I’ve known Helen for many years; we have been through relationships, job woes, health scares, money problems and have shared the ups and downs of our lives, often over long hikes and tall drinks. We were in a few classes together in college and I was instantly attracted to her, but quickly realized to my disappointment that I was not her type. I was reliable and uninteresting, soft-spoken and well-groomed and she fell for unkempt, boisterous, self-important bad boys who are the envy of people like me. I never quite had the courage to tell her my true feelings and chose to suppress them over the years in the interests of keeping our friendship. I hadn’t seen her since her last relationship ended. This relationship was particularly unpleasant and left her in a sorry heap. I kept checking up on her and asked to meet for coffee or drinks, or a hike, but she refused. I was so glad she finally agreed to go to the Farmer’s Market with me.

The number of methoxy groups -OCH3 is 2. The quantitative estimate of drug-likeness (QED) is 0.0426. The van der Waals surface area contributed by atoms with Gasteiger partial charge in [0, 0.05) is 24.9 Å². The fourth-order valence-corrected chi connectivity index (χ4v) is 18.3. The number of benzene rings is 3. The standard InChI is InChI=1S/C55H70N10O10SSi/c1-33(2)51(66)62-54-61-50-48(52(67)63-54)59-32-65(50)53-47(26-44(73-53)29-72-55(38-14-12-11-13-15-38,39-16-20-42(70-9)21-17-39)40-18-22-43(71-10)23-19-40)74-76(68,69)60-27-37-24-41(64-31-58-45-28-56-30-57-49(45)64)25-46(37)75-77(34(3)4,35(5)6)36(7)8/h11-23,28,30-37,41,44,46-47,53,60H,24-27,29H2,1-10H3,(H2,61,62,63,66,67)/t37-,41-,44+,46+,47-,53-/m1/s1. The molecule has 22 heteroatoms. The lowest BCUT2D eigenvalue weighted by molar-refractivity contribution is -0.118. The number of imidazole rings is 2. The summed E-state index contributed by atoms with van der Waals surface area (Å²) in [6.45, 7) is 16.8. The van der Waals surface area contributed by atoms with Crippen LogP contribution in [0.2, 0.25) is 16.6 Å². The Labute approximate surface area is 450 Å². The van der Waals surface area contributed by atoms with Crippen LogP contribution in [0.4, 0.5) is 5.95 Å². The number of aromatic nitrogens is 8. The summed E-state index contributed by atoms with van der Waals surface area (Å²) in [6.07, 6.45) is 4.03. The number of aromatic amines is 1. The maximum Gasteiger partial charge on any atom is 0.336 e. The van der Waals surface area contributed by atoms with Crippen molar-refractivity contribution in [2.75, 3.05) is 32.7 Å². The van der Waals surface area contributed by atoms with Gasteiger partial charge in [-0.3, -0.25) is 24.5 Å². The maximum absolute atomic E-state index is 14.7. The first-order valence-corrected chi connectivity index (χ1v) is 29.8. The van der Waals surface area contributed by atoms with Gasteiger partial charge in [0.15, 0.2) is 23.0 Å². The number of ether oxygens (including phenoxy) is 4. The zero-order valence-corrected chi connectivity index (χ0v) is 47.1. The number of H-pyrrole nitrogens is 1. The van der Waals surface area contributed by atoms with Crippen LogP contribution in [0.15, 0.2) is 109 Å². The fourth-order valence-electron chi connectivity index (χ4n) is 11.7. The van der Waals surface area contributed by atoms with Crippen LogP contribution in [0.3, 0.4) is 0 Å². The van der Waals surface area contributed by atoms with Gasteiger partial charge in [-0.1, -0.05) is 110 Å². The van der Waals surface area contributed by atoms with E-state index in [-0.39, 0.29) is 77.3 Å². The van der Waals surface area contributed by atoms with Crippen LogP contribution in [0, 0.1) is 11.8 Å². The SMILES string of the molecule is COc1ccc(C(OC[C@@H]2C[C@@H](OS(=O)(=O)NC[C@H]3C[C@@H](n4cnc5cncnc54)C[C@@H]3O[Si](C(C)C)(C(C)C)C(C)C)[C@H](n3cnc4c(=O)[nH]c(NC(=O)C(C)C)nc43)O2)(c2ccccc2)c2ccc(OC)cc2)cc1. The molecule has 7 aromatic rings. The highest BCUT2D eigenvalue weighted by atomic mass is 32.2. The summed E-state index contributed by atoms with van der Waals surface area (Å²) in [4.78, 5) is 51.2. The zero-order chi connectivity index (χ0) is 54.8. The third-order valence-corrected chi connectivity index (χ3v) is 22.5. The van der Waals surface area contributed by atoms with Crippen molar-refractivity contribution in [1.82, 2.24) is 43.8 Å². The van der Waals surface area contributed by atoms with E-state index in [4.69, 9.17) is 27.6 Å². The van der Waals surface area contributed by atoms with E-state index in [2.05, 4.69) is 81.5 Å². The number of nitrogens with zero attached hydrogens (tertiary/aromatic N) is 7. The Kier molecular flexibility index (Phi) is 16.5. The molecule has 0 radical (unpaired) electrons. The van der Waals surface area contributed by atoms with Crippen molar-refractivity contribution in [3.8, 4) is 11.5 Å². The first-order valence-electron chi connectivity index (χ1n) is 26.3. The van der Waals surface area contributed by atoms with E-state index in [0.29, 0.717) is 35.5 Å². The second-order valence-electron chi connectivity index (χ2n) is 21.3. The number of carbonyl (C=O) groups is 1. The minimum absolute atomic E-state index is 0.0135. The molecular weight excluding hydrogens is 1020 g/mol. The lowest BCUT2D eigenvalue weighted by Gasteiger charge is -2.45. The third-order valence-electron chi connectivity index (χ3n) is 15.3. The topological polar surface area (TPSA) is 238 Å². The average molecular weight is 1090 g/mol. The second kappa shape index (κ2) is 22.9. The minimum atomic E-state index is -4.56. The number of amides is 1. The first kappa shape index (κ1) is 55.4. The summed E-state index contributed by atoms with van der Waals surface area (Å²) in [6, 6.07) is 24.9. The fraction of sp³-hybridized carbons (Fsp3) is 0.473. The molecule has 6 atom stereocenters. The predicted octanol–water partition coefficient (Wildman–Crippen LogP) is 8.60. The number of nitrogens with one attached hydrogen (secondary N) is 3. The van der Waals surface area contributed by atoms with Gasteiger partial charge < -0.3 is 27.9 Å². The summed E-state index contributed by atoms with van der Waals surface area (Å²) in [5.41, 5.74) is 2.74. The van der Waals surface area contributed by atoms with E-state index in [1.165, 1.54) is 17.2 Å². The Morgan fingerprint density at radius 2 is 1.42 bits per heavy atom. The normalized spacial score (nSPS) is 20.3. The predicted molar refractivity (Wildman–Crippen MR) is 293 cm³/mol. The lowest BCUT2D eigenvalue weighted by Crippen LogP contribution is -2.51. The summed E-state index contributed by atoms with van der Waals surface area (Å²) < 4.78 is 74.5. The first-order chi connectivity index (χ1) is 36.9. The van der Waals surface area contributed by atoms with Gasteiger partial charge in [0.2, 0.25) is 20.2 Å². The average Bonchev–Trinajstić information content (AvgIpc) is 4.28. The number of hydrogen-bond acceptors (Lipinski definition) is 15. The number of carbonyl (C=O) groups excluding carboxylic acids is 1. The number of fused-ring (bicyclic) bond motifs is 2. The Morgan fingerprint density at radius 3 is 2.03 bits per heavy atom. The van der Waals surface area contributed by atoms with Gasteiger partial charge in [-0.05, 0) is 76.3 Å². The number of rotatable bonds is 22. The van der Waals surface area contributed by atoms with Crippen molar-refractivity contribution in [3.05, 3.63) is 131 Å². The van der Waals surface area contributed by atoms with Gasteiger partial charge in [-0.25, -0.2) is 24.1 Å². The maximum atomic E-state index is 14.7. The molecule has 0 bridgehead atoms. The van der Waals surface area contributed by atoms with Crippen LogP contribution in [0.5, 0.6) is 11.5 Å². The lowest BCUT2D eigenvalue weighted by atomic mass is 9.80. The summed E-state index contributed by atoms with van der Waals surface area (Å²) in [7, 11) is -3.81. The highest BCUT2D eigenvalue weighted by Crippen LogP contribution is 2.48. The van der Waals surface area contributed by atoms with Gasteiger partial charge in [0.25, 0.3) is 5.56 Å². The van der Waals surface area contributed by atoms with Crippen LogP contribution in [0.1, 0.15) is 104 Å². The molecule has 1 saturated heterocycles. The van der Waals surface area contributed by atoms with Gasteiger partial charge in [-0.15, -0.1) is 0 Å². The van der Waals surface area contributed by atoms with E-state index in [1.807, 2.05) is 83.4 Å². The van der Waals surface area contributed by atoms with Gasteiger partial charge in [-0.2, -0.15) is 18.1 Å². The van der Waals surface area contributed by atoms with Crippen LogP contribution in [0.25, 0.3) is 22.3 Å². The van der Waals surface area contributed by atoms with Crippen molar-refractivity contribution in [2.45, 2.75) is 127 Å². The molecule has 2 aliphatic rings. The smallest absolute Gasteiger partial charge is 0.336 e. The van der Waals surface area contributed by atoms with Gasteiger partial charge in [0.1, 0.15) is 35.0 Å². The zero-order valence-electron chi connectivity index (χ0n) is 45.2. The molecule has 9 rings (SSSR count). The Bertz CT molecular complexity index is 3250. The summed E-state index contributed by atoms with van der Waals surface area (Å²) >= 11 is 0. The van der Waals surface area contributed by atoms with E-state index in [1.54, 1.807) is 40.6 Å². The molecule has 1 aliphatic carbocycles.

‘So, what are you going to get at the Farmer’s Market?’ I asked.

‘I’m gonna get me a man. Organic. Non-GMO. USDA Choice. The Lord knows I haven’t had one in a while,’ she said.

‘Really? The last one you had was trouble and you swore off them,’ I reminded her, hoping that she would see the lapses in her past judgements and contrast the qualities I possessed.

The Farmer’s Market in our town is on a street in the business district, cordoned off on the weekend to host the market. Against the backdrop of pretentious glass-walled office buildings, hawkers ply their wares from makeshift tents and rickety tables with their dusty pickup trucks and colourful Volkswagen buses parked on the sidewalk.  There are stalls for wild-caught fish, mushrooms of every variety, cheese made from sheep and goat, heirloom tomatoes of every shape and hue, rotisserie free-range chicken, organic scented candles, massage services, tarot card readers, seasonal fruits, vegetables and freshly cooked food. Helen and I browsed through the stalls and we did not complain about the high prices of the merchandise. We were both firm believers in the ‘eat local’ movement and wanted to support our farmers.